Babysitter, waitress, shampoo girl, assistant to a lumberjack, Subway sandwich artist, flower-shop assistant—these jobs and many more have worked their way into Maggie Crowley’s art practice. With a traditional painting background, Crowley creates in a multidisciplinary fashion with residual traces of these former work routines layered into her work.
Crowley’s time in hair salons seems to be the most edifying. Some years ago, when searching for a canvas surface to paint on, Crowley wanted something that reminded her of those salons, from the capes to the theatricality of hairdressers and even to hair itself. She started working on ripstop fabric, then discovered silk, its fragile yet strong nature making it the ideal surface for her.
Painting on unstretched silk is now integral to Crowley’s work. She specifically favors the slubs and subtle sheen of silk shantung. She searches at a local textile outlet for pure silk yardage, which is increasingly difficult to find.
“Silk is a 3D material,” Crowley says. “It has body and the qualities of human hair. Whatever I do to the silk, I still want the silk to seem like silk.”
Crowley will wash, steam, iron and sew the silk to prepare her canvases. Each of these processes changes the drape and luster of the silk, ultimately making it more like hair. Most of her large paintings are exhibited unstretched, just as she painted them, but she does stretch small works on a frame. It’s critical to her that the silk retains its wrinkles regardless of how it is exhibited—the substrate’s physicality is a crucial component of her works.
Crowley’s paintings are expressive, with a loose style that incorporates both abstract expressionism and imagery that speak to the artist’s lived experience and those near and dear to her.
As the daughter of two working-class parents, a creative career often seemed inaccessible to Crowley. But she has painted her whole life, spending every spare minute she could between jobs and school in an art studio. Crowley says that inquiry and research go hand in hand with her art practice. That juxtaposition between intellectualism and blue-collar labor is a rich source of inspiration.
Crowley often turns to objects indicative of class and labor, representing different forms of value—a welding hat and a watch given to her grandfather from his factory union have made their way into recent works. These objects keep her up at night as she thinks through their meaning. Crowley believes the materials and objects of blue-collar jobs are worth interrogating and celebrating. Objects, like a work truck, can be vessels for information.
“I think about the composition of a work truck as portraiture,” Crowley says. “The personality, skill and preferences of a worker are translated through the way a work truck is assembled. It’s a form of transubstantiation. You can get a sense of the height and strength of the worker and type of work being done by the tools or equipment and where they are placed; if the bed is used for collecting scrap or if it’s neatly arranged and organized for quick and easy access. Some work trucks are adorned with different ornament and decorations, usually found objects. If a work truck has a water cooler on it you know it’s with someone all day long when it’s hot out, and in that way is more like an imperative resource and less like a form of transportation.”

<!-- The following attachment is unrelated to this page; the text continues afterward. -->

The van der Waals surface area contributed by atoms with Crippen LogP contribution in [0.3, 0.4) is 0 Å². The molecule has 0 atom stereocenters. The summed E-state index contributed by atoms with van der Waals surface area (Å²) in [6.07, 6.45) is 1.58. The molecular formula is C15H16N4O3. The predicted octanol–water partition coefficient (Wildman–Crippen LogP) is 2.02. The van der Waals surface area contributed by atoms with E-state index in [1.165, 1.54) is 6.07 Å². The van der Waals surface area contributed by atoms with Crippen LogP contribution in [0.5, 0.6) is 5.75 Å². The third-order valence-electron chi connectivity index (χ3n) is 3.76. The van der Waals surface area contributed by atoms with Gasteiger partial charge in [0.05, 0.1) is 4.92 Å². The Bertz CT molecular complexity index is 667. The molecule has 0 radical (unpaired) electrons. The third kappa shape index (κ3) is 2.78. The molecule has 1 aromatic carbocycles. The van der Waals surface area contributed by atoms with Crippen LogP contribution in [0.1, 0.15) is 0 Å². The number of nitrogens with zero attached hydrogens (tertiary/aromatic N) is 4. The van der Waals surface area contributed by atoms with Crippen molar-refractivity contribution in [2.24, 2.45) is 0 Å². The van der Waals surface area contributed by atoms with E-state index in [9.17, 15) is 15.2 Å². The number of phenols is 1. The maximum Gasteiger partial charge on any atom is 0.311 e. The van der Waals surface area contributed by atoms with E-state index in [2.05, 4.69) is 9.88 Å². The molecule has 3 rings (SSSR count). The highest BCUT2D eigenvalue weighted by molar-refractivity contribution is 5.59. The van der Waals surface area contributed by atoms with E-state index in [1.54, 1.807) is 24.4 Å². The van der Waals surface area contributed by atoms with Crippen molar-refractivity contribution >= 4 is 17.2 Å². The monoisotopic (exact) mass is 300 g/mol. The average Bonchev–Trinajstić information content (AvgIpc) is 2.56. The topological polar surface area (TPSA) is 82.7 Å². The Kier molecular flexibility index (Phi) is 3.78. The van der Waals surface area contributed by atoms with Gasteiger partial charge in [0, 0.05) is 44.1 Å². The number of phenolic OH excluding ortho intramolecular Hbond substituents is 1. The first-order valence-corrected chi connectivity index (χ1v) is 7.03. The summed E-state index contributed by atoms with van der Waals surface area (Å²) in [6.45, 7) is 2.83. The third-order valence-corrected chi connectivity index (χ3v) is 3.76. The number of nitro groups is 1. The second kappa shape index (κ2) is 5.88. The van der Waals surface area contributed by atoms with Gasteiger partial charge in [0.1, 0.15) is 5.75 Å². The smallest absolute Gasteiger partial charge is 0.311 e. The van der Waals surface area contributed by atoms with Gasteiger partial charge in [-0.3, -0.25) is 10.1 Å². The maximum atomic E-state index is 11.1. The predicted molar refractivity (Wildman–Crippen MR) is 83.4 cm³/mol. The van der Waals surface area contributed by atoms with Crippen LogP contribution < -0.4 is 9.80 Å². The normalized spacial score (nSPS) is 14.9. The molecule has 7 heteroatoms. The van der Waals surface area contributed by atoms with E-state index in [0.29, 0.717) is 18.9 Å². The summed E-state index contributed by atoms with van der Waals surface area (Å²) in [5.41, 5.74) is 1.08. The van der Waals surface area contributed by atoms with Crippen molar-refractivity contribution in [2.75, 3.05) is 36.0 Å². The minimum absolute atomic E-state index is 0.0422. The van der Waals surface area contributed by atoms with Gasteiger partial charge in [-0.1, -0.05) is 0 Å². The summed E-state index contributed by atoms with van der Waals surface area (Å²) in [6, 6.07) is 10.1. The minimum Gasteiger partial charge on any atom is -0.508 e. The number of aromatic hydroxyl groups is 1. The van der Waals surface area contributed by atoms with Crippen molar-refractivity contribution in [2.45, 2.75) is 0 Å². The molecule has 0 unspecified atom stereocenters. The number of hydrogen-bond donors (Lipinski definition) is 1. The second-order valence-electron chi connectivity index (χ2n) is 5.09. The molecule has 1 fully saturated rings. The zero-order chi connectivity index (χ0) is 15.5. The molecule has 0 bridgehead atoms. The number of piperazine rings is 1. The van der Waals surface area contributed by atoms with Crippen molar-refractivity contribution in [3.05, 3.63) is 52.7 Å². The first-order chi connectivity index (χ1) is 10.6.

Textiles, clothing and other worn objects are also ubiquitous sources of inspiration. These include hats, blankets, towels, a knee brace and a work jacket, all found in her studio, as Crowley was trained to paint from life during her undergraduate studies at Illinois State University.
Along with painting, Crowley works with papier-mâché to create objects for private exploration. This part of her practice is personal, a way to spend more time with things that fascinate her. Her studio in Mana Contemporary is filled with them, her paintings and also welded works.
During the height of the pandemic, Crowley learned to weld from her father. It was a COVID-safe activity they could do together outside while wearing welding helmets.
In her most recent solo exhibit at Devening Projects, “Comb,” Crowley exhibited welded works with paintings for the first time. These included the sculptures of a comb and hanger made from welded threaded rods and steel support structures for her paintings. Three of her large paintings were suspended from or draped on non-traditional metal frames. The contract between welded metal and pure silk speaks directly to Crowley’s interest in probing value and class.
Complementing her studio work, Crowley also is behind an artist-run gallery, Produce Model in Pilsen, which features underrepresented and emerging artists. The space has nurtured community and served as a launchpad for multiple artists since 2015, when Crowley co-founded it with a friend.
Crowley spent years hustling, often working multiple jobs while making art. Now she’s able to devote more time to artmaking and finds the change profound. With more time, she can dig deeper into each series. In 2021, she was awarded a CUE Art Foundation Artist Empowerment Award and an Individual Artists Support grant from the Illinois Arts Council Agency. The following year the city of Chicago’s Department of Cultural Affairs and Special Events recognized her with an Individual Art Grant.
“Everything is coming to a point in my practice—the materials and imagery,” Crowley says. “Mentally, I’m ready to take the reins as a professional artist.” (Jacqueline WayneGuite)